No. I mean, punk wasn’t something I ever anything I felt I had to connect with, it just kind of connected with me in a sense. It was a meeting in the road, a crossroads. We met up to each other but I didn’t feel I ever had to, or with any scene, identify with it to the point that I’m just going to manifest that direction. The other bands coming after, I was in a different phase of my development. They had their friends and I had mine, whoever they were at the time.

Your sound within the punk scene was very unique and it seems like you were quite self sufficient in creating that sound. It seems like you were admired and had influence on the scenes around you but it didn’t seem like you took too much influence from them. Is that a fair comment?

Yeah, I would say that. By the time we came headlong into punk we were already (and Alan and his whole work and direction) fairly developed and as Suicide we were. It took a while to come to the clubs and out of rehearsals, talking about maybe ’75/’76. So we were just going our way and then by ’75 there was a scene and it was being called punk. At that point it wasn’t necessary, I mean I’m sure it rubbed off in certain ways but not necessarily musically, that was already very carved out. It was really an accident, like things are, the times, something’s in the air and in certain artistic movements. They flower at certain times depending on what came before. How much room there is to still explore and then all of a sudden there is a scene around you and it’s being identified as one. But we came on it as we were there already and what we did was deemed quite punk at least in terms of stage presence because certain very insightful people like Peter Crowley consienciously started bringing us in pretty regularly in to Max’s. When we played the Mercer Arts Centre some of the bands identified with us and a lot of them didn’t, though it wasn’t considered punk yet it was glam rock, but it was a pre punk stage for sure. Everybody was there and everybody was different. I’m sure in the punk milieu not everyone was crazy about us either.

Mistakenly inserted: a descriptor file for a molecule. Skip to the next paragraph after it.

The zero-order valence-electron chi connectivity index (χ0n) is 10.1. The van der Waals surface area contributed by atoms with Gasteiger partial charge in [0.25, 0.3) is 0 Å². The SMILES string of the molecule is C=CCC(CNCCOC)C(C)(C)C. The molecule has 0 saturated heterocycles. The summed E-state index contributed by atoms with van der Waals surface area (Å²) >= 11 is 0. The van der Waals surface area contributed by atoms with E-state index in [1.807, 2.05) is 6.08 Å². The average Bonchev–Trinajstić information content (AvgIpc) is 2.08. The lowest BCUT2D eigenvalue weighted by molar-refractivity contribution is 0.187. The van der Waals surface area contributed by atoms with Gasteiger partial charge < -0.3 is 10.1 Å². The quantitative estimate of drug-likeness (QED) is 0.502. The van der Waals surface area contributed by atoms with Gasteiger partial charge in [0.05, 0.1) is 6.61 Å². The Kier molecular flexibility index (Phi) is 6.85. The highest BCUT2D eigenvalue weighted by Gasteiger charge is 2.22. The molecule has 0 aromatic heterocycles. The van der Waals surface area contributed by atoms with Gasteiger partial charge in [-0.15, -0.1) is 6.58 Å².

In that post punk era were you still playing out live a lot.

Yeah I would say, well Suicide had certain breaks you might say, when we were not out there and we were doing solo things. Alan was fairly active performing wise and I was pretty active recording wise (as he probably was), shows occasionally but in the 80’s after Max’s closed, I think CBGB stayed open but it was a post 70’s scene. We didnt go back to Europe until 85/86 when our original manager he approached us and said groups are really talking about you guys you really should go back. He said you’re in the press a lot now, we should make a tour. So he arranged a tour.

I was wondering at what point you realized the influence you’d had?  As early as ’85?

It was ‘85/’86 at the latest that Marty approached us. I wasn’t reading trade so much at that time so I didn’t really register any of that. I was too much into my own thing.  He said, “yeah, there’s a real resurgence”. The first time you came over (to the UK) some of the press, especially the UK press, got it but a whole lot didn’t. Now it’s like eight years later and these groups want to sound like you. They’re talking about you. They’re looking again at what you guys were and its time to go back because you haven’t been there. So he arranged a tour with Paul Boswell who was an agent at that time in London and we started doing tours a couple of times a year, short tours, maybe two weeks all over Europe. Now we were playing our own shows and the audience was coming out to see us so that was the difference.

You also mentioned you were both working solo at that time. Was it always very clear to you when you were starting out a project that there was something you were going to do or Alan was going to do, and then you would book in to bring it together? Would you work on material and think this is a Suicide project or this is a Martin Rev project?